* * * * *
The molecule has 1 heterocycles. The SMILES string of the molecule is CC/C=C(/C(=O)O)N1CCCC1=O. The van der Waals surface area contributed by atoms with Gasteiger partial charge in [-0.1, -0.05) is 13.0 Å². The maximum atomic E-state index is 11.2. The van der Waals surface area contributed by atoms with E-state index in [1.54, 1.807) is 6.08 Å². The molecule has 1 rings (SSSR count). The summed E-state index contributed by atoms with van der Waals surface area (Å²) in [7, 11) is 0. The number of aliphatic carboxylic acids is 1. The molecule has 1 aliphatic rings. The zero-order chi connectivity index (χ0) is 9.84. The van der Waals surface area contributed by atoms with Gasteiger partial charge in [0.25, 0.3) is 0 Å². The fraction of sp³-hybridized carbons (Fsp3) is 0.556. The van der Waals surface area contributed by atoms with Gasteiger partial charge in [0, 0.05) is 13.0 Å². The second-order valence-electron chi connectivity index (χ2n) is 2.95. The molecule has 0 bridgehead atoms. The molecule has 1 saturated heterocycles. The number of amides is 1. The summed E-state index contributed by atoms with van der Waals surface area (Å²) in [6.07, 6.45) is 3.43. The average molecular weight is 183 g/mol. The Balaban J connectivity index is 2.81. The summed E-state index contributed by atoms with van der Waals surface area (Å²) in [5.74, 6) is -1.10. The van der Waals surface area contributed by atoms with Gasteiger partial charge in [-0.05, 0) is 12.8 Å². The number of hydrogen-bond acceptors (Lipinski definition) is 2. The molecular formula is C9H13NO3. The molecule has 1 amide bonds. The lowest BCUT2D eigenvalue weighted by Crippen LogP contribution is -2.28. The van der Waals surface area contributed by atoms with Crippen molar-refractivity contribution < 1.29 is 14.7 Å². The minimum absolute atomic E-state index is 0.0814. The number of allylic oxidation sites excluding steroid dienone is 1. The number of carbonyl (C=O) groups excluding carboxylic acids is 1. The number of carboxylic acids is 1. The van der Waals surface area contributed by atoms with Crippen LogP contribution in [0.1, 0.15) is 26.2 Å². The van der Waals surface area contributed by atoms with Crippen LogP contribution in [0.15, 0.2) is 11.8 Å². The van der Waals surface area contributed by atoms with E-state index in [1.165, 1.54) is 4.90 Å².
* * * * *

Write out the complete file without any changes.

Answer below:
The molecule has 1 heterocycles. The SMILES string of the molecule is CC/C=C(/C(=O)O)N1CCCC1=O. The van der Waals surface area contributed by atoms with Gasteiger partial charge in [-0.1, -0.05) is 13.0 Å². The maximum atomic E-state index is 11.2. The van der Waals surface area contributed by atoms with E-state index in [1.54, 1.807) is 6.08 Å². The molecule has 1 rings (SSSR count). The summed E-state index contributed by atoms with van der Waals surface area (Å²) in [7, 11) is 0. The number of aliphatic carboxylic acids is 1. The molecule has 1 aliphatic rings. The zero-order chi connectivity index (χ0) is 9.84. The van der Waals surface area contributed by atoms with Gasteiger partial charge in [0.25, 0.3) is 0 Å². The fraction of sp³-hybridized carbons (Fsp3) is 0.556. The van der Waals surface area contributed by atoms with Gasteiger partial charge in [0, 0.05) is 13.0 Å². The second-order valence-electron chi connectivity index (χ2n) is 2.95. The molecule has 0 bridgehead atoms. The molecule has 1 saturated heterocycles. The number of amides is 1. The summed E-state index contributed by atoms with van der Waals surface area (Å²) in [6.07, 6.45) is 3.43. The average molecular weight is 183 g/mol. The Balaban J connectivity index is 2.81. The summed E-state index contributed by atoms with van der Waals surface area (Å²) in [5.74, 6) is -1.10. The van der Waals surface area contributed by atoms with Gasteiger partial charge in [-0.05, 0) is 12.8 Å². The number of hydrogen-bond acceptors (Lipinski definition) is 2. The molecular formula is C9H13NO3. The molecule has 1 amide bonds. The lowest BCUT2D eigenvalue weighted by Crippen LogP contribution is -2.28. The van der Waals surface area contributed by atoms with Crippen molar-refractivity contribution < 1.29 is 14.7 Å². The minimum absolute atomic E-state index is 0.0814. The number of allylic oxidation sites excluding steroid dienone is 1. The number of carbonyl (C=O) groups excluding carboxylic acids is 1. The number of carboxylic acids is 1. The van der Waals surface area contributed by atoms with Crippen LogP contribution in [0.1, 0.15) is 26.2 Å². The van der Waals surface area contributed by atoms with Crippen LogP contribution in [0.15, 0.2) is 11.8 Å². The van der Waals surface area contributed by atoms with E-state index in [1.165, 1.54) is 4.90 Å².